Aesthetics: How We Experience Magic (Free Excerpt from The Pages are Blank)

By Michael Feldman - Monday, September 18, 2023

In his new book, The Pages Are Blank, Michael Feldman shares nearly 20 of his most cherished routines. Each original effect is structured around his unique approach to magic that helps audiences feel genuine moments of astonishment. Learn more by reading the intro to The Pages Are Blank below for free!

michael feldman magic

People know magic isn’t real. That’s why they seek out magic shows: to walk in with an understanding of impossibility and to walk out having somehow seen it happen.

If it was possible—if it was real—it wouldn’t be magic. It would be something more like science: maybe amazing, definitely possible. Demonstrating the amazing-but-possible can captivate audiences in its own way, but I’m after something different. I’m a magician because I find more room for creativity and self expression in the unknown and the impossible than in the known and possible. I want people to leave my performances more curious about their world. Magic is beautifully suited to this by making people question the reliability of their perception and the limits of understanding. Science provides an audience with answers. Magic provides them with questions. But it doesn’t work unless the audience understands that they’re being deceived. Knowing that magic isn’t real is critical to appreciating it as magic.

That realization has driven my aesthetic. I don’t simply admit that what I’m doing is sleight of hand. I focus on it. Reminding the audience they’re in a world where the laws of logic still apply forces them to confront the impossibility of the trick. Yes, it calls attention to the fact that it’s a trick. That’s the point. No amount of picking and finding cards will convince them magic is real1. But why would I want to? I don’t want my audience to forget it’s a trick. I want the idea of method to be front and center in their minds. I want them to grapple with what they’ve seen and struggle in vain for any satisfying answer. And I want their questions to survive contact with the internet. If I allow my audience to get so wrapped up in my fictional world that they accept magic is possible, I’ve sacrificed what makes magic unique: the absolute conviction they’ve seen something that they’re absolutely convinced is impossible.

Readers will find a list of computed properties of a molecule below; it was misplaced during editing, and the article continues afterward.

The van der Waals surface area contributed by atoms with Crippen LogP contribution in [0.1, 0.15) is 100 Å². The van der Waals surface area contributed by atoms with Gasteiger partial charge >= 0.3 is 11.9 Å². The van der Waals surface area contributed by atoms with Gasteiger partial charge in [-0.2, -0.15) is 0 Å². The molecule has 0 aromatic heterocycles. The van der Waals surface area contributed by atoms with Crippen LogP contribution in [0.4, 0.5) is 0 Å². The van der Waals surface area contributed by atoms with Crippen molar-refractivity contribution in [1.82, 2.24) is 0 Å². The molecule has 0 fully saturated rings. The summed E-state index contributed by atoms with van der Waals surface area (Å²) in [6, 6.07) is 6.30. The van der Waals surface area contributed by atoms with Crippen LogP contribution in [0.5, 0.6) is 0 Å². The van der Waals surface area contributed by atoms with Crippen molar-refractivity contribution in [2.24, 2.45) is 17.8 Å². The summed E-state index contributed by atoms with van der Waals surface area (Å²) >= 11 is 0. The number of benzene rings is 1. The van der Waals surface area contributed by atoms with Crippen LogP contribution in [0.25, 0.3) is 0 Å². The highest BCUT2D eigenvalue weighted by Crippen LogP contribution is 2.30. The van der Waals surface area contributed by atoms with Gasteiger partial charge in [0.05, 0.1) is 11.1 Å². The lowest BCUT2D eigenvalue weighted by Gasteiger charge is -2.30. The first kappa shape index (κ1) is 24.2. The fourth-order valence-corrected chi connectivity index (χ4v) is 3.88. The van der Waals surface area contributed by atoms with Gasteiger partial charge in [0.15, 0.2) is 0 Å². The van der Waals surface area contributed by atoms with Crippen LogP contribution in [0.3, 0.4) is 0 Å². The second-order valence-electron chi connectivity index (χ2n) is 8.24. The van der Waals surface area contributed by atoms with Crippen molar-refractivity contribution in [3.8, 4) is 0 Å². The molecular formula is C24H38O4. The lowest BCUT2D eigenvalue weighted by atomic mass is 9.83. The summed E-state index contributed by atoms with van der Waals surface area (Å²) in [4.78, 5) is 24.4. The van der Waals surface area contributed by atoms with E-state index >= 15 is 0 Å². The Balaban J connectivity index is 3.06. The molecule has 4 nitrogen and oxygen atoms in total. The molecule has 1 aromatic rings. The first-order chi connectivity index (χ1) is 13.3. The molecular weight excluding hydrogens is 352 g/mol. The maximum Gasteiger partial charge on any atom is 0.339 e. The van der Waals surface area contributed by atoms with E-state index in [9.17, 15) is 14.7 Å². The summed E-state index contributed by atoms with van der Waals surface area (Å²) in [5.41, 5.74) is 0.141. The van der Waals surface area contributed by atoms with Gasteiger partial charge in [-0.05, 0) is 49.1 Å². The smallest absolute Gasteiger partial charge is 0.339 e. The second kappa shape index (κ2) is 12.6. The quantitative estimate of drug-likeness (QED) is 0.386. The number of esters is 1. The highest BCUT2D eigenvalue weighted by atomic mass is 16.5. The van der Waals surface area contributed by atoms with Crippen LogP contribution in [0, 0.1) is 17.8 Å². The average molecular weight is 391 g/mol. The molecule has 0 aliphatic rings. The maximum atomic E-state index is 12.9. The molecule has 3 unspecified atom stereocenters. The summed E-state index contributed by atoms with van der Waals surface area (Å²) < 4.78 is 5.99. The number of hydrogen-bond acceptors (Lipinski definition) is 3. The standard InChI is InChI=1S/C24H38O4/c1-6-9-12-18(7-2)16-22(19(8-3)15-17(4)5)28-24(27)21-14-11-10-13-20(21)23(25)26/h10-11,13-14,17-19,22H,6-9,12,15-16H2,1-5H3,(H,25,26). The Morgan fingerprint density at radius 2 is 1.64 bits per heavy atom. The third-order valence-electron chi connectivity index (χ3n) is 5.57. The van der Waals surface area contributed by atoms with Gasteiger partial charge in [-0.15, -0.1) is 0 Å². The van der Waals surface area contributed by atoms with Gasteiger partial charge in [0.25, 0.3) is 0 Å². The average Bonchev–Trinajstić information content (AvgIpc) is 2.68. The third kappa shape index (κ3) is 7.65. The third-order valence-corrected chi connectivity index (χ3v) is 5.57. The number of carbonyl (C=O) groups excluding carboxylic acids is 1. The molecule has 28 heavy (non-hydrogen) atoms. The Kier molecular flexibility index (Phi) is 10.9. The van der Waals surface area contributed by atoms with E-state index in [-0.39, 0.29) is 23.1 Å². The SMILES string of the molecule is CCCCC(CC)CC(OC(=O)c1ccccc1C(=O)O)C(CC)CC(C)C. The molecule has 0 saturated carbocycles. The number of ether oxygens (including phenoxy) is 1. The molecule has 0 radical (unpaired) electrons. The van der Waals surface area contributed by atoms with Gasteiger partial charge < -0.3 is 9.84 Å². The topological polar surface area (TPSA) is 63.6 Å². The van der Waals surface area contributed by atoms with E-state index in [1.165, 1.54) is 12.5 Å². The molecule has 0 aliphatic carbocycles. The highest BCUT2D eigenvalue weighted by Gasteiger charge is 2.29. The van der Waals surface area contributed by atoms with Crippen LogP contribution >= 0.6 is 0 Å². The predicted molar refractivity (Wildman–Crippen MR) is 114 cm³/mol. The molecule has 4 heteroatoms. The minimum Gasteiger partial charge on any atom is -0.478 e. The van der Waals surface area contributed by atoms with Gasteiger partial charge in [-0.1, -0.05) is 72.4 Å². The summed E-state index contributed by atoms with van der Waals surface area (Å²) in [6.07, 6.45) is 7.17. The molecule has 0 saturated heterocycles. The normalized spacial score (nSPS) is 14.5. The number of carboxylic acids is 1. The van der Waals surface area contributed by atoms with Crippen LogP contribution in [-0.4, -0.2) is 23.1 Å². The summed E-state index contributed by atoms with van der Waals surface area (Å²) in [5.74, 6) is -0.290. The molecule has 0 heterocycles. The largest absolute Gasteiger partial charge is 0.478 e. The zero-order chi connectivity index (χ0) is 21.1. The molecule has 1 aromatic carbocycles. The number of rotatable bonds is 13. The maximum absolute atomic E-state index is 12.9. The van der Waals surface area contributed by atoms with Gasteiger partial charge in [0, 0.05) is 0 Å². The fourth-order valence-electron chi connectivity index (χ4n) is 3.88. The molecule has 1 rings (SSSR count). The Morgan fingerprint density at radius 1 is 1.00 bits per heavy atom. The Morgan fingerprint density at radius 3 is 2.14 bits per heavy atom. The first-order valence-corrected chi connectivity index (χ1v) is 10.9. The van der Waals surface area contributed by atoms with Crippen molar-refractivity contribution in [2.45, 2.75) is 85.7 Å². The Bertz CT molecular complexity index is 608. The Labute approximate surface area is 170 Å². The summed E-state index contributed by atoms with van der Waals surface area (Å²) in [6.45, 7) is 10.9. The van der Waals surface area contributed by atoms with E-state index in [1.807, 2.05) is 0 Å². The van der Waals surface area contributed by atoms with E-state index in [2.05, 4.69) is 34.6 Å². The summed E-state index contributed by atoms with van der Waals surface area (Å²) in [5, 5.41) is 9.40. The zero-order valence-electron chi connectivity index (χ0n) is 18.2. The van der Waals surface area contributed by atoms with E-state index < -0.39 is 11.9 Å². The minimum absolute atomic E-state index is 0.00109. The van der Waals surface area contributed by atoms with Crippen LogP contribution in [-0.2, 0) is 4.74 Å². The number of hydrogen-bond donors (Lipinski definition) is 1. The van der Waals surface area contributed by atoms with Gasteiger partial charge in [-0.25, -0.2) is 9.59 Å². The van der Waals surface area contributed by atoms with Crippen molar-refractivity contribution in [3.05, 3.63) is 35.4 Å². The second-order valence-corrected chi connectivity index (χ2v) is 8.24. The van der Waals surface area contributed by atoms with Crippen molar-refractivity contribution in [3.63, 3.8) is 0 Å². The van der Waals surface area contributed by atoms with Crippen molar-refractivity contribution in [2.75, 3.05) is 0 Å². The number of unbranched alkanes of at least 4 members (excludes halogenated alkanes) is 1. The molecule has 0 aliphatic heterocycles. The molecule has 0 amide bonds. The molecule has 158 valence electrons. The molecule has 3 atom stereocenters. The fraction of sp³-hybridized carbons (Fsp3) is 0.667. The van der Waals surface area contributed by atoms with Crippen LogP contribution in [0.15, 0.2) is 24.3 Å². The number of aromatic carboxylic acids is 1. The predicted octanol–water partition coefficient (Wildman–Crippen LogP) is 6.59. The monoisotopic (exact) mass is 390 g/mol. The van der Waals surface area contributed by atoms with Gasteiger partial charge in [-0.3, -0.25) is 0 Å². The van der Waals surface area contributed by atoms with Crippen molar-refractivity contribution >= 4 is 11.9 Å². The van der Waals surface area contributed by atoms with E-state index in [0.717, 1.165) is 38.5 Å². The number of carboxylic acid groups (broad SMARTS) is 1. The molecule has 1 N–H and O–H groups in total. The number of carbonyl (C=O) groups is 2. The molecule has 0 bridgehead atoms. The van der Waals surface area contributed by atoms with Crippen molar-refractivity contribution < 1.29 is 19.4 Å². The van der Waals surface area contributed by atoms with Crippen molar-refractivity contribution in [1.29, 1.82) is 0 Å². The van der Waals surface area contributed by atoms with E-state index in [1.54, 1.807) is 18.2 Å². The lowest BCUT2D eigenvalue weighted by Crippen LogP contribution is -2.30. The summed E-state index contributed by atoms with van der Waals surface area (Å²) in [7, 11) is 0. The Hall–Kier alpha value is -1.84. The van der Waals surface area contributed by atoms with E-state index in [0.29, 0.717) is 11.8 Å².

magician michael feldman

This kind of magic also opens the door to sharing more of myself with my audiences. When I focus on the realities of being a magician, I get to share what I find fascinating and hope that curiosity is infectious. There has never been a more interesting time to study and perform sleight of hand. We focus on mystery at a time when we are more aware than ever of the scope of just how little of the universe we understand. We perform live at a time when our interactions are often designed, filtered, and manicured before we share them with others online. And we openly deceive in a time when it’s getting harder to tell the difference between truth and a mistake repeated so often that people have accepted it.

It’s also more interesting to admit that magic takes skill than to claim it’s real. People have become so used to the idea that their phones can do almost anything, they are amazed anyone takes the time to do anything by hand. On a trip to Toledo, Spain, I spent hours talking with the last person there who still forges swords by hand. He is incredible. In the middle ages, blacksmithing was a basic necessity. At the time it wasn’t appreciated as an art because it was essential to daily life. But today, huddled together with dozens of other people in awe of this blacksmith’s skill, we watch him forge a beautiful blade by hand. By medieval standards, my phone is sorcery, but today that type of sorcery is a basic necessity. I would much rather be open about my skill with cards than ask people to watch me pretend that I believe snapping my fingers has any effect whatsoever on playing cards.

Card tricks might be the least interesting use for “real” powers—if you could actually snap and wave and make anything happen, you’d be an idiot to use them to find chosen cards. But sleight of hand is a bizarre and fascinating way to fritter away your time on this planet. Who spends days, weeks, or months locked in a room figuring out how to convincingly not shuffle a deck of cards? Apparently, I do. You probably do, too. So lean into it. Explain to your audiences how bizarre it is to hone your skills just to keep them hidden purposefully. Demonstrate how desperately people seem to cling to their convictions considering how easy they are to deceive. Create effects about the challenges of performing live rather than from behind the safety of a camera and post-production. Magic can be more than just a string of arbitrary impossibilities.

Of course, openly emphasizing sleight of hand is not the only way to present compelling magic. It’s just the one I’ve chosen. First, let’s talk about what makes magic compelling, whether presented as real or not. Then, we can talk about why I chose the style you’ll see in this book.